The male establishes his territory and sings at night to keep rivals away and at the same time to attract a female.

The act of mating is preceded by several days of courtship (usually 2 to 7). The courtship ritual is usually performed close to the chosen nesting site and during the early evening hours (before 9 pm / 21:00 hours).

The pair will perch horizontally facing each other. The male will first perform his mating song and then drop his wings and spread his tail, while his body is vibrating in excitement. He will slowly walk towards the female – while both birds will emit soft, clucking sounds.

Nesting appears to be timed in such a way that the moon is more than half full at the time they are feeding their young – likely as the additional light during the night facilitates caring for the young and foraging for food.

Nightjars don’t actually construct a nest, as most other bird species do. They simply place the eggs on the ground on open soil covered with dead leaves. The nest is situated in a somewhat protected area — never in exposed areas or clearings. They are often reuse the same nest site.

After copulation, the female roosts for a few days close to the chosen nest site. The eggs are usually deposited directly on the ground. The clutch consists of 1 to 2 eggs (mostly two). The eggs are buffy brown with brownish purple spots (Kepler and Kepler 1973,

During the day, the incubation of the eggs is mostly undertaken by the female, while both parents share the incubation at night. The incubation period is about 18 to 20 days.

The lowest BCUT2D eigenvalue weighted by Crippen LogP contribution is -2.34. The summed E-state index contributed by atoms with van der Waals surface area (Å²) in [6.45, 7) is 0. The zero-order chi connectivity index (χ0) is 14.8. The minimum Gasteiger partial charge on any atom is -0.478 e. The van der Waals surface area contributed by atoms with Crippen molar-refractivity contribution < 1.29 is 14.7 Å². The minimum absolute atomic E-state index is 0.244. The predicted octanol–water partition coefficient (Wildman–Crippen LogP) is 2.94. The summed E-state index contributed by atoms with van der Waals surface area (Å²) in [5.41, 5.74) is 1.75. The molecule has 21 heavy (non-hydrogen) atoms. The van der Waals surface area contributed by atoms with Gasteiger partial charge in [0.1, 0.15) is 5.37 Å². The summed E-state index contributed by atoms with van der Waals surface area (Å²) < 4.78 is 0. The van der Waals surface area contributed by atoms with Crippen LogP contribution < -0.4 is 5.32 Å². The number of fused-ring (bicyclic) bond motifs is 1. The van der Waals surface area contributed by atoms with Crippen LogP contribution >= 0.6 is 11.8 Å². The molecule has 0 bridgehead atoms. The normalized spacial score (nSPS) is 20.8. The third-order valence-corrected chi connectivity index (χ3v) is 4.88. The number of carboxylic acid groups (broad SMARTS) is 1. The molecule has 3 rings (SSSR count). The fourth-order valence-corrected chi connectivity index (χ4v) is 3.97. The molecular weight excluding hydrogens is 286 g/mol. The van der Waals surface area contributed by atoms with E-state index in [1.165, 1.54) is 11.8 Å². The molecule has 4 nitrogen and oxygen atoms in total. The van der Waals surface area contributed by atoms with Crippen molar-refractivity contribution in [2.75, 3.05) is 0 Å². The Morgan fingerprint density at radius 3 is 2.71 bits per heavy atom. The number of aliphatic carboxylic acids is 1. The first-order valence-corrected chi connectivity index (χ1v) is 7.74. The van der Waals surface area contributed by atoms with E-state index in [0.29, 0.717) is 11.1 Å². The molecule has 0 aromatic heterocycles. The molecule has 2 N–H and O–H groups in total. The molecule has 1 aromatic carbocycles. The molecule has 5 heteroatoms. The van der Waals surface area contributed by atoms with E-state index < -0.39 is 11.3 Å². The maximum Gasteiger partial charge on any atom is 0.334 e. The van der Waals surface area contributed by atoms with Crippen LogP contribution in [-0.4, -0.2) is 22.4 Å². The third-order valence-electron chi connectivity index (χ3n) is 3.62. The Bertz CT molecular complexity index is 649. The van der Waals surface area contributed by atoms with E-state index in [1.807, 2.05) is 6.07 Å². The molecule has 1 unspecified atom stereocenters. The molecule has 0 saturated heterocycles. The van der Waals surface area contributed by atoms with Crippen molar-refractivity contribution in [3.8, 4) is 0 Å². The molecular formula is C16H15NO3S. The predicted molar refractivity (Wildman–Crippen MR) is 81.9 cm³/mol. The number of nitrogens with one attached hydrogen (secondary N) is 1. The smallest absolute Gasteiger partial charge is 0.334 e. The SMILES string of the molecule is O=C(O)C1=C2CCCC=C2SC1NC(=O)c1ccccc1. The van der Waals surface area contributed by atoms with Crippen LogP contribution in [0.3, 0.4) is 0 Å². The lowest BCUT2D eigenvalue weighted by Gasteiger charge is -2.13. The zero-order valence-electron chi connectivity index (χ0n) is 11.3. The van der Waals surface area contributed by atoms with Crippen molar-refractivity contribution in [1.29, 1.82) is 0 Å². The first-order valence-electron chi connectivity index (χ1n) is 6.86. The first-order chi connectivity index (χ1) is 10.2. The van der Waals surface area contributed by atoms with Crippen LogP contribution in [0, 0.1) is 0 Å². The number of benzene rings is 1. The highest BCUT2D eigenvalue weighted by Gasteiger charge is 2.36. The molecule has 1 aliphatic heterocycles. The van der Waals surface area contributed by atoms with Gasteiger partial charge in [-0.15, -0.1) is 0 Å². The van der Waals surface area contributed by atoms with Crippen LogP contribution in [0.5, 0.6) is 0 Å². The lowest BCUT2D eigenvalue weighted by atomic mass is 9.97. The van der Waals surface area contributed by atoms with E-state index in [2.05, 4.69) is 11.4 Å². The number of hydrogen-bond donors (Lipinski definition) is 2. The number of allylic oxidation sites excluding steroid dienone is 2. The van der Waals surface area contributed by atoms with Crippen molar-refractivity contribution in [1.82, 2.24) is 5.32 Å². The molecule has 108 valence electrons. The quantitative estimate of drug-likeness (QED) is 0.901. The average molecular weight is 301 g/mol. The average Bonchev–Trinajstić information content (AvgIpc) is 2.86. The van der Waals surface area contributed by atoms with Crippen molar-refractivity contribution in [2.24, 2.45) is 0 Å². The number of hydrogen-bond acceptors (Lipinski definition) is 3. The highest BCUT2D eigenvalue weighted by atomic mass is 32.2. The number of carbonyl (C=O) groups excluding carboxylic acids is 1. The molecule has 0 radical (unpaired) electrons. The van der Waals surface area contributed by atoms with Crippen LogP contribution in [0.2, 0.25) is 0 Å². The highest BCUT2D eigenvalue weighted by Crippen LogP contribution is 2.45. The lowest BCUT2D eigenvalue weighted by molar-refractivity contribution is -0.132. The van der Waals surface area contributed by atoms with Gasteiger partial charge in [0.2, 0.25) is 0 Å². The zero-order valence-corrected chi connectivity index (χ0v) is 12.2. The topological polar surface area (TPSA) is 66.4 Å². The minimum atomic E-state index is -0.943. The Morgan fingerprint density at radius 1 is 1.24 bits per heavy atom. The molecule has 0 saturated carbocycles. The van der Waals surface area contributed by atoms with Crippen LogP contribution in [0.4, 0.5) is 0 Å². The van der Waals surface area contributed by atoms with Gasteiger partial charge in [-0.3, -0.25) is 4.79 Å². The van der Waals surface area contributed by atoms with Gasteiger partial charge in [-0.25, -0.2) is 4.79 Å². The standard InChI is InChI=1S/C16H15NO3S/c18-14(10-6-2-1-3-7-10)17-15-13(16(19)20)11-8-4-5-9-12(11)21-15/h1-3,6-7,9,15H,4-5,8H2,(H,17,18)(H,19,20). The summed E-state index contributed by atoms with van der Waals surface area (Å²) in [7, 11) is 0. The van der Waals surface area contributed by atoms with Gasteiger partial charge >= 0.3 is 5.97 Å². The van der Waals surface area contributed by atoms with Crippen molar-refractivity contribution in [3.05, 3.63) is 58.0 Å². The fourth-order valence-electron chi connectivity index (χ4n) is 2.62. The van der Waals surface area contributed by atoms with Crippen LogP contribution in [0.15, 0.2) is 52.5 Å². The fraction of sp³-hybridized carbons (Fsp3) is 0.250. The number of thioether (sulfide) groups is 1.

The hatchlings are covered in down and are capable of short-distance movements within 24 hours of hatching. They usually move apart shortly after hatching, maybe to make it more difficult for predators to spot them. The parents also shove them apart with their feet as they flush from the nest. The male usually stands guard and defends the nest and the young. He will hover in place near the nest with his body in a nearly vertical position and his tail spread showing off the white tail tips. The adults communicate with their young via soft clucking sounds to which the chicks respond.

Both parents feed the young regurgitated food (insects), and they continue to brood them until fledging. The young take their first flight when they are about 20 to 21 days old.

If conditions are favorable, the female may lay a second clutch close to the first and while she is incubating the new set of eggs, the male continues to care for the young from first brood.

They have developed several behavioral adaptations to minimize predation:

  • Their nocturnal (night) lifestyle reduces the likelihood of being detected by daytime predators. During the daytime, they typically sleep on the ground where they are perfectly camouflaged by their “earthy” colored plumage. They almost always change their roost sites on a daily basis.
  • When nesting, they sit quietly on the eggs, minimizing any movements that could get them detected.
  • If an intruder does get close to the nest, the parents may try to lead them away by first flushing off the nest and when landing feigning injury as they lead the potential thread away from the nest. While the parent performs this distraction display, the young may scatter and freeze.
  • The parent who is not incubating the eggs or brooding the young will roost away from the nesting area.
  • They may also move the eggs or young to prevent them from being preyed upon.

Nightjars avoid voicing when they hear the calls made by predatory nocturnal animals, such as owls.

The Feeding Habits of Nightjars / Nighthawks

Calls / Vocalizations

Even though Male Puerto Rican nightjars sing throughout the year, they are most vocal during the breeding season between February and July, as they are singing to attract females. Their songs consist of continuously whistled whip whip whip. Usually its song consists of 2-15 notes, but may be maintained for up to 160 notes.


Gordon Ramel

Gordon is an ecologist with two degrees from Exeter University. He's also a teacher, a poet and the owner of 1,152 books. Oh - and he wrote this website.